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Offensive tackle helps protect Luck, give runners path


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The Indianapolis Colts hosted Cleveland Browns Sunday, Oct. 21, 2012, at Lucas Oil Stadium in Indianapolis, Indiana. STAFF PHOTO BY SCOTT  ROBERSON/sroberson@dailyjournal.net
The Indianapolis Colts hosted Cleveland Browns Sunday, Oct. 21, 2012, at Lucas Oil Stadium in Indianapolis, Indiana. STAFF PHOTO BY SCOTT ROBERSON/sroberson@dailyjournal.net

The Indianapolis Colts hosted Cleveland Browns Sunday, Oct. 21, 2012, at Lucas Oil Stadium in Indianapolis, Indiana. STAFF PHOTO BY SCOTT  ROBERSON/sroberson@dailyjournal.net
The Indianapolis Colts hosted Cleveland Browns Sunday, Oct. 21, 2012, at Lucas Oil Stadium in Indianapolis, Indiana. STAFF PHOTO BY SCOTT ROBERSON/sroberson@dailyjournal.net

the Indianapolis Colts played the Green Bay Packers in a football game Sunday, Oct. 7, 2012, at Lucas Oil Stadium in Indianapolis, Indiana. STAFF PHOTO BY SCOTT  ROBERSON/sroberson@dailyjournal.net
the Indianapolis Colts played the Green Bay Packers in a football game Sunday, Oct. 7, 2012, at Lucas Oil Stadium in Indianapolis, Indiana. STAFF PHOTO BY SCOTT ROBERSON/sroberson@dailyjournal.net


INDIANAPOLIS

Anthony Castonzo recently decided the beard-mustache combination that covered a good percentage of his face just wasn’t doing it.

A new look would be preferred, but what exactly?

Welcome to the Fu Manchu version of the Indianapolis Colts’ starting left tackle, who wears his reddish-brown inverted “U” with immense pride.

It’s a look that virtually screams “lineman,” not that Castonzo needed assistance in that department. At 6-foot-7 and 315 pounds, the 2011 first-round selection is among the franchise’s tallest players (the 6-7 fraternity includes three teammates) as well as one of its heaviest.

Given the pressures that come with his job — primarily protecting the blindside of rookie quarterback Andrew Luck — it’s good to maintain a sense of humor.

So the Fu Manchu it is, at least until Castonzo, 24, perhaps motivated by the impending colder temperatures, elects to just put his razors in a drawer until spring.

A variety of factors can be credited for the Colts’ surprising 4-3 start, the steadiness of the line Castonzo anchors among them. Indianapolis, for the most part, has given Luck ample time in the pocket while making sure to create running avenues for backs Donald Brown, Vick Ballard and Delone Carter.

The void created by future Ring of Honor recipient Jeff Saturday’s move to Green Bay made it look as though an offense that ranked 30th in the league in total offense, 27th in passing yardage and 26th in rushing in 2011 might struggle even more this time out.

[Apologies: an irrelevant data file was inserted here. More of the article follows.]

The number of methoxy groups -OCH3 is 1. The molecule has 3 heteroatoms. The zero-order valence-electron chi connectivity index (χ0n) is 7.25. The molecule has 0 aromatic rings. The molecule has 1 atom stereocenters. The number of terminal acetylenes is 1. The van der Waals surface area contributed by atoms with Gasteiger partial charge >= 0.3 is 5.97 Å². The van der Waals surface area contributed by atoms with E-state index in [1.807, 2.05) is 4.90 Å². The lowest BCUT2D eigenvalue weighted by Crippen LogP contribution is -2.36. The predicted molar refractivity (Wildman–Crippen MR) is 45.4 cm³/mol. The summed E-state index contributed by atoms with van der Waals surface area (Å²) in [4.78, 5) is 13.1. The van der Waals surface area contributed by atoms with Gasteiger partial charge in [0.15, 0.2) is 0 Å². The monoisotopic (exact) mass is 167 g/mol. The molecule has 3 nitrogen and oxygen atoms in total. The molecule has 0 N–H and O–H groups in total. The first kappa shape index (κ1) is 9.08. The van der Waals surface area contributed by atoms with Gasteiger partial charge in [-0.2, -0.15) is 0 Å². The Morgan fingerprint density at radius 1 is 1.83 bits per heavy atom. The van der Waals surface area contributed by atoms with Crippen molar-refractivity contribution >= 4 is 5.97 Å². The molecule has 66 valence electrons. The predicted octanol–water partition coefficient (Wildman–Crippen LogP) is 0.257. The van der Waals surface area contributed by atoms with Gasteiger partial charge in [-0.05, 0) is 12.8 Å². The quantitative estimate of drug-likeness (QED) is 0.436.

But that hasn’t happened. After seven games, the Colts’ offense rates ninth, ninth and 17th, respectively, in those categories.

“Everyone is kind of the leader out there, helping each other out,” Castonzo said. “They expect me to play like a first-rounder, but I’m not really a vocal guy. I just kind of put my nose to the grindstone and play.”

Much was expected of Castonzo when Indianapolis used the 22nd selection in the 2011 NFL Draft on him. It was insurance that an aging Peyton Manning remain vertical, which now sounds strange considering the former Boston College lineman never once got the opportunity to block for Manning.

He blocked for Kerry Collins. He blocked for Curtis Painter. He blocked for Dan Orlovsky. And now he blocks for Luck, one of four rookies to start on offense for the Colts in their 19-13 overtime victory at Tennessee.

Even more impressive is the Colts piling up a hearty portion of their 171 rushing yards during what was the winning drive.

“We felt comfortable with the run all day, so to be able to do it in overtime was nice,” said Castonzo, who nonetheless feels there remains work to do. “We just got done watching that Tennessee film, and we’re not even close to our potential. I don’t think it’s a fluke, though.

“We thought we were going to be a winning football team.”

A few more W’s and Castonzo might just be tempted to sit down with guards Jeff Linkenbach and Mike McGlynn, center Samson Satele and right tackle Winston Justice to come up with something to call the offensive line — a moniker that’s imposing and catchy at the same time.

The Fu Fighters? Fu Men Through? Fu and A Half Men? Fu For Thought?

Of course, it only works if Castonzo retains his current look and then talks his teammates into joining him. Hopefully, a good silk-screener has been put on notice.

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